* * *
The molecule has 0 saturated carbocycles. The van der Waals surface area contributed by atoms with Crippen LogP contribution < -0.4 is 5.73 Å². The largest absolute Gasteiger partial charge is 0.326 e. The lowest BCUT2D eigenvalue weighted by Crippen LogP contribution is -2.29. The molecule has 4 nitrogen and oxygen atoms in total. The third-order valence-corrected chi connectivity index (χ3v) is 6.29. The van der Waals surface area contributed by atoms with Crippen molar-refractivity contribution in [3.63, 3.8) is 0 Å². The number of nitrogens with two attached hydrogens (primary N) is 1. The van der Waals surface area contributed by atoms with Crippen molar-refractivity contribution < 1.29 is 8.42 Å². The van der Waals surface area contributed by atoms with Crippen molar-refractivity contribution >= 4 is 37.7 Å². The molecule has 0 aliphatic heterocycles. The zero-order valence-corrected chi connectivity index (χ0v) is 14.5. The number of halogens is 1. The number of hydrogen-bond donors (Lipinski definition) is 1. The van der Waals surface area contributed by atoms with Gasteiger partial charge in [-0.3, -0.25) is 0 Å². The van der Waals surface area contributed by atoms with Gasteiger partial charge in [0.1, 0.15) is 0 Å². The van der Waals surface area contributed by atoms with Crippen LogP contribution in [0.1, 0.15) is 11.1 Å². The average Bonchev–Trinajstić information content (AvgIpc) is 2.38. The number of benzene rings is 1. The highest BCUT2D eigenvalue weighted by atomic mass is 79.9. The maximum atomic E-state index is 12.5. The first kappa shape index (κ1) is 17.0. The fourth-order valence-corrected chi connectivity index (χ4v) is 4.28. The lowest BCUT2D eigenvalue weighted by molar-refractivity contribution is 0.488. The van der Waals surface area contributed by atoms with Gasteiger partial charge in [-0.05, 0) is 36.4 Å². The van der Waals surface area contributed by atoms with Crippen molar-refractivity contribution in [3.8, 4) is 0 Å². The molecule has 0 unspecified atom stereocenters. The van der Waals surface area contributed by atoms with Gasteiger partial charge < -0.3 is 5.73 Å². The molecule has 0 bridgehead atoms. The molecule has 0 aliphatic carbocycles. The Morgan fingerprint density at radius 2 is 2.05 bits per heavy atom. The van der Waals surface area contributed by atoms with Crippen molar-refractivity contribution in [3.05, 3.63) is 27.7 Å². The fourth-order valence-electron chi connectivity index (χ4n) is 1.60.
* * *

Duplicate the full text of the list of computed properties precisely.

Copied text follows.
The molecule has 0 saturated carbocycles. The van der Waals surface area contributed by atoms with Crippen LogP contribution < -0.4 is 5.73 Å². The largest absolute Gasteiger partial charge is 0.326 e. The lowest BCUT2D eigenvalue weighted by Crippen LogP contribution is -2.29. The molecule has 4 nitrogen and oxygen atoms in total. The third-order valence-corrected chi connectivity index (χ3v) is 6.29. The van der Waals surface area contributed by atoms with Crippen molar-refractivity contribution in [3.63, 3.8) is 0 Å². The number of nitrogens with two attached hydrogens (primary N) is 1. The van der Waals surface area contributed by atoms with Crippen molar-refractivity contribution < 1.29 is 8.42 Å². The van der Waals surface area contributed by atoms with Crippen molar-refractivity contribution >= 4 is 37.7 Å². The molecule has 0 aliphatic heterocycles. The zero-order valence-corrected chi connectivity index (χ0v) is 14.5. The number of halogens is 1. The number of hydrogen-bond donors (Lipinski definition) is 1. The van der Waals surface area contributed by atoms with Gasteiger partial charge in [-0.3, -0.25) is 0 Å². The van der Waals surface area contributed by atoms with Gasteiger partial charge in [0.1, 0.15) is 0 Å². The van der Waals surface area contributed by atoms with Crippen LogP contribution in [0.1, 0.15) is 11.1 Å². The average Bonchev–Trinajstić information content (AvgIpc) is 2.38. The number of benzene rings is 1. The highest BCUT2D eigenvalue weighted by atomic mass is 79.9. The maximum atomic E-state index is 12.5. The first kappa shape index (κ1) is 17.0. The fourth-order valence-corrected chi connectivity index (χ4v) is 4.28. The lowest BCUT2D eigenvalue weighted by molar-refractivity contribution is 0.488. The van der Waals surface area contributed by atoms with Gasteiger partial charge in [-0.05, 0) is 36.4 Å². The van der Waals surface area contributed by atoms with Crippen molar-refractivity contribution in [3.8, 4) is 0 Å². The molecule has 0 unspecified atom stereocenters. The van der Waals surface area contributed by atoms with Gasteiger partial charge < -0.3 is 5.73 Å². The molecule has 0 bridgehead atoms. The molecule has 0 aliphatic carbocycles. The Morgan fingerprint density at radius 2 is 2.05 bits per heavy atom. The van der Waals surface area contributed by atoms with Crippen molar-refractivity contribution in [3.05, 3.63) is 27.7 Å². The fourth-order valence-electron chi connectivity index (χ4n) is 1.60.